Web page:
There is a problem with NULL that has persisted since the Relational Model was implemented in database products in the 1970’s.
“The simple scientific fact is that an SQL table that contains a null isn’t a relation; thus, relational theory doesn’t apply, and all bets are off ” C.J.Date (2014).
The SQL language is based on Relational Logic, and as such evaluation of a logical SQL expression resolves to ‘TRUE’ or ‘FALSE’. Adding NULL Values to a database breaks the relations implicit in the model and leads to ‘TRUE’, ‘FALSE’ and ‘UNKNOWN’.
At best this leads to increased code complexity by having to use null handling functions, horizontally decomposed WHERE clauses and inference. At worst it leads to incomplete or incorrect information, errors, and interpretation problems. This reduces the reliability, maintainability, integrity, usability, performance and ultimately the confidence in your database.
This problem relates not only to SQL databases but to other data sources that are supposed to rely on TRUE-FALSE logic but include NULL values in relations between entities.
Why NULL Exists
SQL Databases are modelled as domains, and as such the designer needs to be able to define what the domain encompasses. This includes defining the boundaries, identifying and delineating components, and identifying relationships. Almost by definition the designer will have incomplete information about the information that is relevant, especially when implementing new systems. In logic terms Null is not a value, it is not zero, it is unknown.
NULL exists because the following general conditions apply:
Existence –The attribute does not exist in the domain, or domain understanding is wrong. This means there is a missing entity in our domain model or entites are mixed in a table. E.g table contains hair colour for a car entity, Number of pregnancies for male patients.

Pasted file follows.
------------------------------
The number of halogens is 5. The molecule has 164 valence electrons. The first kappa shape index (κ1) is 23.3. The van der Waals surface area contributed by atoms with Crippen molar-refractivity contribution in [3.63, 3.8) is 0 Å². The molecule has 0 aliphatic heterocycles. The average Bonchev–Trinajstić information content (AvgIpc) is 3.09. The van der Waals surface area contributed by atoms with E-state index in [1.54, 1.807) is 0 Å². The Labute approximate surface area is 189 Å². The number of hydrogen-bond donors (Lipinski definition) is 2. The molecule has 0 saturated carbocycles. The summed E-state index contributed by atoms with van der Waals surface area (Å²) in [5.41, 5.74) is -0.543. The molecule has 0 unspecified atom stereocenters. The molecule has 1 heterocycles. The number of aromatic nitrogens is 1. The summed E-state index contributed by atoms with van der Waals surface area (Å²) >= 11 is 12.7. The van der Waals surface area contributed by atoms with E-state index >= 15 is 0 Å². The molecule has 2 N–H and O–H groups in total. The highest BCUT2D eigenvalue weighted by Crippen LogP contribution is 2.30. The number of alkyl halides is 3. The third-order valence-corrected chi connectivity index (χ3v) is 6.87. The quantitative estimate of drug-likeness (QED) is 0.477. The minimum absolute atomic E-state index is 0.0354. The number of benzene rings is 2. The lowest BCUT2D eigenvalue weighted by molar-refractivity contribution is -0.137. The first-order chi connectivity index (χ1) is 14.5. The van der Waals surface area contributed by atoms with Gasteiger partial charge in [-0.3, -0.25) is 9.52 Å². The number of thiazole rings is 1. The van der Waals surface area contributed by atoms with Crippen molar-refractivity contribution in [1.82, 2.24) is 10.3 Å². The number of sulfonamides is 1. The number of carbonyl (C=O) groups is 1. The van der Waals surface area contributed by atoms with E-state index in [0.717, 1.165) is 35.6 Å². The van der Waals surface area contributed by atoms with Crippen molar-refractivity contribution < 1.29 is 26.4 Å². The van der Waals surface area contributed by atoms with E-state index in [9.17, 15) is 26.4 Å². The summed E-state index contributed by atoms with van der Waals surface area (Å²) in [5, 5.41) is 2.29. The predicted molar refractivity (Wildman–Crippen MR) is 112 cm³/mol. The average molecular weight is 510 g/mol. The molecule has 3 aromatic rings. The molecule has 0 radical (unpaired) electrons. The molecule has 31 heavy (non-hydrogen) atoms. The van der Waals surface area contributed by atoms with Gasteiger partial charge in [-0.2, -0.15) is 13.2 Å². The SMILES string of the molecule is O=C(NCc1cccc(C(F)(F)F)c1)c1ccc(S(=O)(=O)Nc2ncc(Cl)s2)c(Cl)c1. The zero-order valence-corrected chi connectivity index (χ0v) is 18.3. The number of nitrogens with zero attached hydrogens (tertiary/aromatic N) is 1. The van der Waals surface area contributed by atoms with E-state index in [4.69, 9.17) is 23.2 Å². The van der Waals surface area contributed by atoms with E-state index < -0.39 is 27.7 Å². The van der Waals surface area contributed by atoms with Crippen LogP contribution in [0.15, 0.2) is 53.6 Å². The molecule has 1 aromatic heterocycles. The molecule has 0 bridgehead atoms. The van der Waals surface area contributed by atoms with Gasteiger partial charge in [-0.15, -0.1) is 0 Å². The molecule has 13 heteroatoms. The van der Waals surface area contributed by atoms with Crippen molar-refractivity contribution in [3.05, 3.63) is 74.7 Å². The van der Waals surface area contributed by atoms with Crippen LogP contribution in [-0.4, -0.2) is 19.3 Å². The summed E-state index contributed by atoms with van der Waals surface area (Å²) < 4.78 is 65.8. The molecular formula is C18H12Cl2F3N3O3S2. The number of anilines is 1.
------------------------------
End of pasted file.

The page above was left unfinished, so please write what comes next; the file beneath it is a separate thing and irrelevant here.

Missing – The information has not been given at the time a row was created. E.g. A customer may decline to give their age.
Not Yet – Data is contingent upon an unknown event in the future, E.g. Termination date or Date of death.
Does not apply– Is not applicable for this instance of a record. E.g. Hair colour for bald people.
Placeholders – Indicates that we know that a bit of data exists, but we don’t know what it is, in this case keeping a NULL is useful for CUBE or ROLLUP queries.
In the real world applications of data structures NULLs are often unavoidable. However, it confuses users, designers and DBA’s (generally) hate it. It complicates Reporting, ETL, Business Intelligence and Data Science initiatives. As such, users need to be aware of the design and query compromises they need to use.
How to handle NULL in the SELECT Clause
SQL Server provides the following functions to help with handling NULL values in statements:
- Syntax: NULLIF (expression1, expression2)
- Returns NULL if both expressions are equal, else returns the first expression.
- ISNULL() to check the state of a field
- Syntax: ISNULL (check_expression, replacement_value)
- Returns replacement value that must be implicitly convertible to check expression data type.
- COALESCE() to use the first non-null field.
- Syntax: COALESCE( exp1, exp2,…expn)
- Can use multiple input expressions.
- Returns the datatype of the expression with highest precedence.
- Slower than ISNULL(), but reduces code clutter.
How to Handle NULL in the WHERE clause
Before execution the whole SQL statement is being evaluated to find out if it is TRUE (in which case it returns rows) or FALSE (in which case it returns no rows). When including rows containing NULL the logical outcome of the BOOLEAN operators (AND, OR, NOT) is UNKNOWN. (Depending on how combinations of Boolean operators are managed in your database system)
To manage the special cases where we wish to evaluate NULL to either a true or false value we can use the IS NULL and IS NOT NULL. We have to use these operators in the WHERE clause, not using the = operator.
- IS NULL
- SELECT * FROM Customers WHERE CustName IS NULL
- IS NOT NULL
- SELECT * FROM Customers WHERE CustName IS NOT NULL
- Use Horizontal Decomposition to add other conditionals
- SELECT * FROM Customers WHERE (CustName IS NOT NULL OR Custname=‘Bob’)
How to Design for NULL values
As a throwback to the data processing origins of SQL data entry it is not unusual to see ‘00000’ or ‘99999’ values inserted in the place of missing data. However, there are drawbacks to this approach which should be handled in other ways. This comes down to the table designers understanding of the problem space and can be managed in the following ways.